• Arkansas Appellate Court Addresses Implied Duty to Restore Surface. An appellate court in Arkansas held that (a) an oil and gas lease includes an implied duty to restore the surface of property after operations to a condition that does not prevent or impair an existing or intended use by the surface owner; and (b) whether a lessee’s efforts to restore the property falls short in that regard is necessarily a question of fact that must be determined on a case-by-case basis. Taylor Family Ltd. P’Ship v. XTO Energy, Inc., --- S.W.3d ----, No. CV-20-704, 2022 WL 17660326 (2022).

  • Texas Appellate Court Says Assignment Conveyed Shallow and Deep O+G Rights. A court of appeals in Texas interpreted an assignment of all right, title, and interest in oil and gas rights as conveying all interests regardless of depth despite a reference to certain depths in the description of properties assigned, reasoning that the parties in the “subject to” clause of the assignment stated the depth references are not controlling for purpose of the grant. Citation 2022 Investment, LLC, v. Endeavor Energy Resources, LP, --- S.W.3d ----, No. 08-21-00029-CV, 2022 WL 17850986 (Tex. App. Dec. 22, 2022).

  • Tenth Circuit Remands ORRI Dispute in Colorado. The Tenth Circuit remanded a claim by the seller of an overriding royalty interests who claimed that a company misled her into selling one-third of her interests for lack of producing lands on the property in question, concluding that fact issues precluded summary judgment in favor of the company as to whether the seller of the ORRI had constructive notice of producing wells on the property and rejecting, for now, the company’s argument that the seller’s reliance on the company’s misrepresentations were unjustified based on the public record. Grayden v. Spring Creek Energy Partners, LLC, --- F.4th ----, No. 22-1097, 2022 WL 17972139 (10th Cir. Dec. 28, 2022).

  • Wyo. Supremes Say Double-Damages Provision in “Split Estate Act” Applies for Underpayment under Surface Use Agreement. The Wyoming Supreme Court held that the double-damages provision in Wyoming’s Split Estate Act, which provides for compensation to surface owners for surface use in connection with oil and gas operations, applies when an oil and gas operator underpays an installment under a surface use and damage agreement and that the surface owner’s claim for double damages otherwise was not barred by the statute of limitations or laches. EOG Resources v. JJLM Land, LLC, --- P.3d ----, No. S-22-0095, 2022 WY 162, 2022 WL 17974373 (Wyo. Dec. 28, 2022).

  • Texas Appellate Court Interprets Mineral Deed as Reserving “Floating” Royalty Interest. A court of appeals in Texas interpreted a 1940 deed conveying an “undivided one half (½) of the usual one-eighth (1/8) royalty” and providing further that “if, as and when production is obtained grantor, their heirs and assigns, shall receive one-half (1/2) of the usual one-eighth (1/8) royalty, or one-sixteenth (1/16) of the total production” reserved a “floating” 1/2 non-participating royalty interest, not a “fixed” 1/16 interest. Bridges v. Uhl, --- S.W.3d ----, No. 08-21-00130-CV, 2022 WL 17985705 (Tex. App. Dec. 29, 2022).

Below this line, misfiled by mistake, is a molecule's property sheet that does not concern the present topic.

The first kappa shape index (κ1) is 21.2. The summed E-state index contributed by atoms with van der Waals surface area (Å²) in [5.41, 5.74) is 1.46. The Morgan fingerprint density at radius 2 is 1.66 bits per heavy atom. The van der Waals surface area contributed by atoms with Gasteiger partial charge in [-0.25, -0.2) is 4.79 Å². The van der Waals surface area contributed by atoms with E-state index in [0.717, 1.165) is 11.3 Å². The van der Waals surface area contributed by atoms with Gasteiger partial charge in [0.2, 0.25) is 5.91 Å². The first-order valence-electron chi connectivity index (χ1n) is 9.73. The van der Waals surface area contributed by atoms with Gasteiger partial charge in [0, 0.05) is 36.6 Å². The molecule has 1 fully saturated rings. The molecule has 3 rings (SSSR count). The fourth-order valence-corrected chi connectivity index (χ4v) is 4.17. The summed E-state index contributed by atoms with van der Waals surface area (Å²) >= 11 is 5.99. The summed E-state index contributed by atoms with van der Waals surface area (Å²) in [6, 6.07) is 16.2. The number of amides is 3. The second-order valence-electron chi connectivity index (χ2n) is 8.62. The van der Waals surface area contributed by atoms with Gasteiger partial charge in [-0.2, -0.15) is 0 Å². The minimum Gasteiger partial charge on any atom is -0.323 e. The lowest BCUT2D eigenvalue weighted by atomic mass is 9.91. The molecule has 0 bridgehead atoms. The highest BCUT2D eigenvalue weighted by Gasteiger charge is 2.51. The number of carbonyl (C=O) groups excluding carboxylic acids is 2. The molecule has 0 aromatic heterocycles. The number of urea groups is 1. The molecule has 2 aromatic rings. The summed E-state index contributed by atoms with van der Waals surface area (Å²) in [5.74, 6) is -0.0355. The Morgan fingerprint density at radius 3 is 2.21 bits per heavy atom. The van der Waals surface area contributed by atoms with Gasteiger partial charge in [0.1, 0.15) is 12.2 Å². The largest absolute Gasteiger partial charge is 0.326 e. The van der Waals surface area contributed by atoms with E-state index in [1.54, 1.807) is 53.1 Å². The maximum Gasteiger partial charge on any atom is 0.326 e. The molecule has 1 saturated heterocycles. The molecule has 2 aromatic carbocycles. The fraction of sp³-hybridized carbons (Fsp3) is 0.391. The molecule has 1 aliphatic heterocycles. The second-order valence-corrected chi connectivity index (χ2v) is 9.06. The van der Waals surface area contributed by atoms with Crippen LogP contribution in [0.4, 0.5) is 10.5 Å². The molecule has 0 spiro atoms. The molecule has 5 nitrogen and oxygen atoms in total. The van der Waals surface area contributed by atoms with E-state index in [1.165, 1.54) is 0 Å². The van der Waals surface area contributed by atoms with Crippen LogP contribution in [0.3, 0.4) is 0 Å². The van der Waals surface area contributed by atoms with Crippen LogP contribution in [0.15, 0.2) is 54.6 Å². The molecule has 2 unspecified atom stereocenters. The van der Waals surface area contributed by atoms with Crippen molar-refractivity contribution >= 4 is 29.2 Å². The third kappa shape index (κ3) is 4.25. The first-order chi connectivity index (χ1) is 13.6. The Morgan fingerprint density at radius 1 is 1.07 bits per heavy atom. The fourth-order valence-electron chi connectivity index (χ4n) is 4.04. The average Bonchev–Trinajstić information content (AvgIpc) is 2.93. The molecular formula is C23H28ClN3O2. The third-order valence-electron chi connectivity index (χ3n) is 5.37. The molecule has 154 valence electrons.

• Fed. Ct. in Tex. Rejects RICO Suit Against O+G Landmen. A federal court in Texas rejected RICO claims based on allegations that landmen knowingly executed and recorded 31 bogus mineral deeds in the county records to cloud the landowner’s title, holding that the dispute “at its core, is a dispute over title”; stating that the landowners “complain about commonplace conduct pervading the Texas oil and gas industry: a company uses landmen to find and acquire mineral interests based on purported defects in recorded chains and then initiates title litigation in state court to resolve ownership”; and reasoning that “[t]o construe the facts alleged in Plaintiffs’ complaint as supporting a civil RICO claim would have the effect of chilling oil and gas litigation.” DOH Oil Co. v. Kahle, --- F. Supp. 3d ----, No. MO:22-CV-58-DC, 2023 WL 102150 (W.D. Tex. Jan. 4, 2023).

  • Eleventh Circuit Addresses Georgia Mineral Lapse Statute. The Eleventh Circuit addressed Georgia’s mineral lapse statute – providing that mineral interests won’t lapse and revert to the surface owner if the subsurface owner “worked” the mineral rights – and held that the mineral owner did not demonstrate on summary judgment that it drilled holes and collected core samples on the property for purposes of working or attempting to work the mineral rights P.D. Miller Farms, LLC v. BASF Catalysts, --- F.4th ----, No. 22-11375, 2023 WL 106828 (11th Cir. Jan. 5, 2023).